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Evac training to save lives

Force generation activity Exercise Regimen White 19 took place at RAAF Base Amberley from March 11-26 and was the biggest iteration of the exercise yet.

For Regimen White, Health Services Wing (HSW) brought together the entire Wing for a bigger and better training experience to practise Air Force’s niche health capability: the Aeromedical Evacuation (AME) System.

Officer Commanding HSW Group Captain Kathleen Pyne said Regimen White was important training so the entire Wing could develop a common skill-base.

“Air Force owns the AME system, it’s our speciality, so it’s essential for all our health personnel to be familiar with it, including the specialised health support required at an airhead,” Group Captain Pyne said.

“There are things we need to be aware of for patient care while flying, for the safety of the patient and for our own personnel, and this is an excellent opportunity for us.

“It’s also good for our specialist reservists to be part of Regimen White, so they can integrate with our full-time personnel, get familiar with the expeditionary equipment and the entire AME system.”

No. 1 Expeditionary Health Squadron, No. 2 Expeditionary Health Squadron, No. 3 Aeromedical Evacuation Squadron and Health Operational Conversion Unit set up Role 1 and Role 2 health facilities with AME staging.

These health facilities were positioned at opposite ends of Amberley to give personnel the opportunity to practise evacuations by road and air.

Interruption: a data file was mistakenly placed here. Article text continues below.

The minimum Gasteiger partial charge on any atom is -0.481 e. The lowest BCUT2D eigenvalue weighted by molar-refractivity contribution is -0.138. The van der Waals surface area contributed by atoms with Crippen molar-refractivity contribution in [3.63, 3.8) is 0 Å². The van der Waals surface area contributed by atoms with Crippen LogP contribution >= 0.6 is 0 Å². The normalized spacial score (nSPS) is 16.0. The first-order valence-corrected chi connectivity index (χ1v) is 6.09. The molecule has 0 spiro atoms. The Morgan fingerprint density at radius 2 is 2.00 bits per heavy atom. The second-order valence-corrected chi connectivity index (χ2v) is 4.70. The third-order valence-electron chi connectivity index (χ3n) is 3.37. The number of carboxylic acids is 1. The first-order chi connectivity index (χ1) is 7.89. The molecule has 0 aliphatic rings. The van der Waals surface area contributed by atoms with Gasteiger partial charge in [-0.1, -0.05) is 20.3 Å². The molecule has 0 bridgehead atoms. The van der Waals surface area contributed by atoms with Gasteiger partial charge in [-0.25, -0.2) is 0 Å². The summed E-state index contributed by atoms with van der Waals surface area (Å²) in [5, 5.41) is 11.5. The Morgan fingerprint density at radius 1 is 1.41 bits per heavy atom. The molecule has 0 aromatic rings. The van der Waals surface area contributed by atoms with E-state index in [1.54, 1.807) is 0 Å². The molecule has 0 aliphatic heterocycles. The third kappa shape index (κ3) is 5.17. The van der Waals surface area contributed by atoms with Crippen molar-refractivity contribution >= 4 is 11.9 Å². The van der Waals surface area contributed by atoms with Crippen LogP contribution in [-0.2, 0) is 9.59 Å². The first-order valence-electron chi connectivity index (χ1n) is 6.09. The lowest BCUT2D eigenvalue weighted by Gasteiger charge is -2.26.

“It’s something we need to be able to conduct seamlessly, in a real-time situation, so it’s valuable training for our personnel.”

Paramedic science students from Queensland University of Technology (QUT) role-played patients, adding realism to the multi-casualty scenarios personnel were presented with.

Group Captain Pyne said QUT students were aware of a wide range of medical conditions, so they were able to simulate the symptoms accurately, from coughing and pain to fractures.

“They gave our personnel realistic symptoms to work on, so they could react appropriately to the situation,” she said.

Lieutenant Colonel Nerida McManus, of Joint Health Command, was instrumental in bringing the exercise together and coordinating the patient scenarios.

Queensland Health also assisted with the training exercise by running further scenarios for HSW.

The casualty scenarios were based around a humanitarian assistance and disaster relief effort, and HSW personnel treated simulated patients just like they might in a disaster situation.

“Realistically, this is the kind of situation we’d be going into, such as the evacuation of Bundaberg Base Hospital during the Queensland floods in 2011,” Group Captain Pyne said.

“It’s something we need to be able to conduct seamlessly, in a real-time situation, so it’s valuable training for our personnel.”

No. 1 Combat Communication Squadron and No. 65 Squadron also provided assistance for communications and electricity, including air-conditioning.

“Regimen White has given us the chance to work with some of the other Combat Support Group capabilities, and in this case, we couldn’t have done our jobs without them,” Group Captain Pyne said.

“They integrated with the health staff seamlessly, and we’re appreciative of their efforts.

“It was also great to have aircraft, a C-17A Globemaster and C-27J Spartan, available to conduct necessary training on live airframes.

“This provided training for aircrew, regarding our AME requirements, as well as much-needed patient ‘care in the air’ opportunities.”

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